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Assume that $X_1$, and $X_2$ are i.i.d. normal random variables with mean $0$ and variance $1$. Let $Y_1$ and $Y_2$ be defined as $Y_1 =8X_1+6X_2$ and $Y_2 = X_1$.

  1. $E[Y_1]= 0$ correct? because it's just $8 \times 0 + 6 \times 0$?
  2. $Var(Y_1) = 100$? I'm getting this because $Var(x) = a^2Var(X)$ So each equal $64($variance of $X_1 = 1) + 36($variance of $X_2 = 1) = 100$.
  3. $P(Y_1 \ge 12)= 1 - P(Y_1 < 12) = $Do I use the standard normal table for this and shift the standard normal over or something like that?
  4. $Cov(Y_1,Y_2) =? $. I know $$Cov(X,Y) = E[(X-E[X])·(Y- E[Y])] = E[XY ]- E[X]E[Y ]$$ but I'm not sure how I apply it in this situation.

Any help solving these problems and offering suggestions would be greatly appreciated. Thank you all very much! I'm happy to also offer more clarification.

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1 Answer 1

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  1. Correct.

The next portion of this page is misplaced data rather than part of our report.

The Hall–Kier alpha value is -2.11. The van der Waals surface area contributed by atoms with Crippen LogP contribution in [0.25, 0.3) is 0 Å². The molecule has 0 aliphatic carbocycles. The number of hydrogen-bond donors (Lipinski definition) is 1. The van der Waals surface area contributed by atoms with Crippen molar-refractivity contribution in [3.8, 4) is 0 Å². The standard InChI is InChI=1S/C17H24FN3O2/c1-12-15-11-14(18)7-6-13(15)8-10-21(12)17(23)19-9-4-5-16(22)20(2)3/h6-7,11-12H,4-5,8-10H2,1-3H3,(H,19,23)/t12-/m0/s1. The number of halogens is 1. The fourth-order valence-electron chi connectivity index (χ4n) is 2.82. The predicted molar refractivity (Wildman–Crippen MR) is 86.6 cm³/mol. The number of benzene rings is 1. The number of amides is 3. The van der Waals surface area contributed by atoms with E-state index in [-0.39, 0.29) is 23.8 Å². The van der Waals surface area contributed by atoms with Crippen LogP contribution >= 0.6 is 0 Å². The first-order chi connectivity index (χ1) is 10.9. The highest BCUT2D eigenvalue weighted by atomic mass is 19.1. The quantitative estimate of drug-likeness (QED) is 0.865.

2. Correct.

  3. If you use tables for your normal CDF calculations then yes, recast to a standard normal with $Z=\frac{Y_1-\mu}{\sigma}$ and read off the number you need.

  4. You're a fair bit of the way there. The next step is to write $E[Y_1 Y_2]$ in terms of expectations involving $X_1,X_2$, specifically: $E[Y_1 Y_2]=E[(8X_1+6X_2)X_1]=E[8X_1^2+6X_2X_1]$. Any ideas for the next step?

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  • $\begingroup$ I distribute X1 and plug in al the parts where I know mean for the variables? Do I need the formula Var(X) = E[X2]−(E[X])2 ? Also for part 3 do I say z = 12-0/1? That doesn't seem right $\endgroup$ Mar 29, 2016 at 11:49
  • $\begingroup$ @user2598152 In part 3 you use the mean and variance of $Y_1$, the normal variable of interest. As for part 4, technically you will need that formula, though you also know $E[X_1]=0$ so... $\endgroup$
    – Ian
    Mar 29, 2016 at 12:41
  • $\begingroup$ Is the answer to four 0? lol $\endgroup$ Mar 29, 2016 at 12:45
  • $\begingroup$ @user2598152 Nope. $\endgroup$
    – Ian
    Mar 29, 2016 at 12:56
  • $\begingroup$ I figured it out haha thank you so much! $\endgroup$ Mar 29, 2016 at 12:59

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